Let’s be intellectually honest and thorough in the debate, eh?

  7. RP Burke says:


    As I mentioned in the other thread, Kelly tried to bust my chops. So, Newton’s third law of motion applies: To every action there is an equal and opposite reaction.

    Further, I said nothing that requires an admonition to be intellectually honest.

  8. Pingback: You Are Near « Catholic Sensibility « GROWING IN THE GRACE AND KNOWLEDGE OF OUR DEAREST LORD JESUS

  9. Charles in CenCA says:

    Sorry, RP, missed that part of Kelly’s post.
    Accept your explanation. Retract my admonition.

  10. John Behr says:

    I picked YAN for the Sunday with Elijah’s “whisper of God” reading (as “appropriate for the reading”… so shoot me). A cappella indeed works better a whole step down, while singing through the rests helps the awkwardness. Rhythmic difficulties in the verses vanish asymptotically as you approach the composer’s glacial tempo. Our ancient hymnals (CBW II and 1st edition GP) don’t have any other Psalm 139 settings.
    I didn’t notice the coolness of 139 from YAN… I first noticed it when the nun character on the TV series “Nothing Sacred” read it aloud. (Saying “O God you search me…” as I recall… the producers/writers were Jewish, I think :)).

  11. Deacon Bob says:

    I was interested reading Dan’s comments about how his view changed. Back in the 70s when I lived in St Louis I visited a Jewish friend (a poet) in Kansas City and wanted to sing some of the Christian songs that were really touching my heart. I started singing “You Are Near” and felt immediately awkward when I realized what I was doing. I stopped the song and apologized. My friend was very gracious, but I never forgot that experience. On the other hand, You Are Near remains one of my favorites, and personally I feel not only comfortable using the name YHWH, I feel like a lover using the name of the beloved. I’m glad that Dan is working on a new lyric, but I will certainly continue to sing the psalm privately calling on YHWH.

  12. Richard Hazelip says:

    Why can we not just sing “Lord, I know you are near”? It would mean changing the rhythm of the opening from its current quarter-half to a dotted half note. At that point the opening motive would be more similar, stressing even more strongly the words Lord, know, and near. I would think that Dan Schutte would not be offended by that very slight change to accommodate the ban on the use of any form of YHWH.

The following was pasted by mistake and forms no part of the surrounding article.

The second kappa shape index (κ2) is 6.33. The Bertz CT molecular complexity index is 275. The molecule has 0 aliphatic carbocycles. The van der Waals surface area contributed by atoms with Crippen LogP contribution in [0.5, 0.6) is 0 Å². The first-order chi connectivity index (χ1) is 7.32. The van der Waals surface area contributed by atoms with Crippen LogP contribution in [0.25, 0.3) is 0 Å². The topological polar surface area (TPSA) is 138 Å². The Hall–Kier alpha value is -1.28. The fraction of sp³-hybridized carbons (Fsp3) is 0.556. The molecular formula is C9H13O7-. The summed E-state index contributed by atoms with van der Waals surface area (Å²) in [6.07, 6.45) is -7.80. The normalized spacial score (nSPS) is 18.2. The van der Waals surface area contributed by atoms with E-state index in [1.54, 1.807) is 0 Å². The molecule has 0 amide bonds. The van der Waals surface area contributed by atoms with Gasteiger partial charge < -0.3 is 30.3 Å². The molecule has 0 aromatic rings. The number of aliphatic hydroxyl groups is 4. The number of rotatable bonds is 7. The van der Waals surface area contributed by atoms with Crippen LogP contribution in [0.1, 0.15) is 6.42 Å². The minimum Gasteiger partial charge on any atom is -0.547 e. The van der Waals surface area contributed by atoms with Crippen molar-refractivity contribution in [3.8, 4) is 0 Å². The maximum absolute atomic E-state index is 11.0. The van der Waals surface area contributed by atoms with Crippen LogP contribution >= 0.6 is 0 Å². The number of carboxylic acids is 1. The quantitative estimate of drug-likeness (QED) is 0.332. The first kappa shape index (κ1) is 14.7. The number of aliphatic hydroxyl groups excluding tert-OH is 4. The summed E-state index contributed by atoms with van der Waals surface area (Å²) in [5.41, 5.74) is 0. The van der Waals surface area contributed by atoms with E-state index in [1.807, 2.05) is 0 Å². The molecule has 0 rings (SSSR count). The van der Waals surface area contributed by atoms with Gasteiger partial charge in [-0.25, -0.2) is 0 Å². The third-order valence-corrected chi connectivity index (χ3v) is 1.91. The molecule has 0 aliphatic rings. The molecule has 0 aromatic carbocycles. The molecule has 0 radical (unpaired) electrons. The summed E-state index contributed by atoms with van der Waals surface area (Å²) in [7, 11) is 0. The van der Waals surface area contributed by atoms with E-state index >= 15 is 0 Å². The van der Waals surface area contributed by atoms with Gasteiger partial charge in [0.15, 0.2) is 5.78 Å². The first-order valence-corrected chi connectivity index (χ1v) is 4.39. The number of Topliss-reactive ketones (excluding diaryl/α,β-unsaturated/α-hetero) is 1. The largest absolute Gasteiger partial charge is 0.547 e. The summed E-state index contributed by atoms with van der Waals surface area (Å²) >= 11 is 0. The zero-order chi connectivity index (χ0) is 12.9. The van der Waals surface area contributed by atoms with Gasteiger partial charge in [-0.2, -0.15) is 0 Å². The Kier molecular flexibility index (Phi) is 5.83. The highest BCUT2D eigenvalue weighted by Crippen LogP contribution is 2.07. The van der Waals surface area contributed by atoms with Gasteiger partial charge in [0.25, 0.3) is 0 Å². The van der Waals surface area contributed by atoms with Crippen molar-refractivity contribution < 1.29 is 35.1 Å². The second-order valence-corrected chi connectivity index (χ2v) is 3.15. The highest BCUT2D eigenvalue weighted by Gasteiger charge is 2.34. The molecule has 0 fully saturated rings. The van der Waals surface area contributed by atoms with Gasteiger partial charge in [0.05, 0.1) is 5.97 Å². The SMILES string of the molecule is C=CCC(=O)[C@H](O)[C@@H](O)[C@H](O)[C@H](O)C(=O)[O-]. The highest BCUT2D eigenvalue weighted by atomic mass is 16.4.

13. Carlene Sandella says:

    I find it rahter comical that the reason given by the CDF regarding the use of the word “Yahweh” centers around sensitivity to the Jews. Since when has Romw ever been sensitive to the Jews??? Another directive thrown to us by the CDF…masked as “sensitivity”.

  14. Dear Carlene,
    In all due charity, I suggest you do some very basic, visceral research that centers around your question “Since when…?” The Church’s sensitivity predates the well-documented, profound and honest efforts of JPII to the tune of more than one century. If your question was polemic, you need to search your heart; it is, of all things, not comical. And I love comedy.

  15. Amy says:

    I’m having trouble understanding the final remark in this paragraph:

    >Second, in the use of our acclamation >Alleluia, or Hallelu-Yah, we’re already >uttering a shortened form of the Name. Heh. >Even the Latin is corrupted.

    “Hallelu-yah” is Hebrew, not Latin (just like Hosannah and Amen) so either you didn’t know that and thought it was corrupt Latin, or else I have no idea what you are referring to and would be grateful for an explanation.


  16. Todd says:

    “Alleluia” is a Latinized version of Hallelu-yah. The “ia” would itself be a shortened form of the tetragrammaton, translated into Latin. Is there awareness of this on the part of the CDWDS? Or is it derivative enough not to be a concern?

  17. JS says:

    I understand that the Jewish people don’t say “Yahweh” out of respect for God. But what I don’t get is that if Jesus himself taught us to call God “Abba”– as intimate as “Daddy”– wouldn’t that signify that he is telling us it is okay to be on a close, by-name basis with God? Changing the perception of God from the fire-and-brimstone to the loving, intimate God. At least that’s how I feel, and I feel very close to God when I sing, “Yahweh, I know you are near.” How beautiful and awesome that the Almighty God knows me and wants me to be close to Him as He is to me.

  18. Ginger Kroos says:

    I’m very glad to get this explanation as I guess since I no longer work in the Church I just haven’t kept up on such things and I guess the beautiful song has not been sung lately in our liturgy until last Sunday. Reading the explanation given in the missal, my thought was, “do they have nothing better to do than change words to beautiful songs”. I like the comment of JS as I love this hymn. I do not want to offend the Jews but they too can be given an explanation as to why we love and want to use this name in prayer and liturgy. After all it in not 2010 BCE

  19. Niki Keitel says:

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  20. John Curry says:

    The real question should be, would the use of our Great God’s Name offend Him who is was and ever shall be? I think not, considering our Brother through God’s adoption of us, our Lord and Savior Jesus the Christ as has said for us to call our Father ABBA, meaning Daddy. Would Daddy be offended to hear His Name being praised and sung out loud?

  21. Ellen says:

    We Love this song as it has brought us much consolation in times of grief & desolation!! Thank you for being the author of this beautiful song which has helped so many of us!!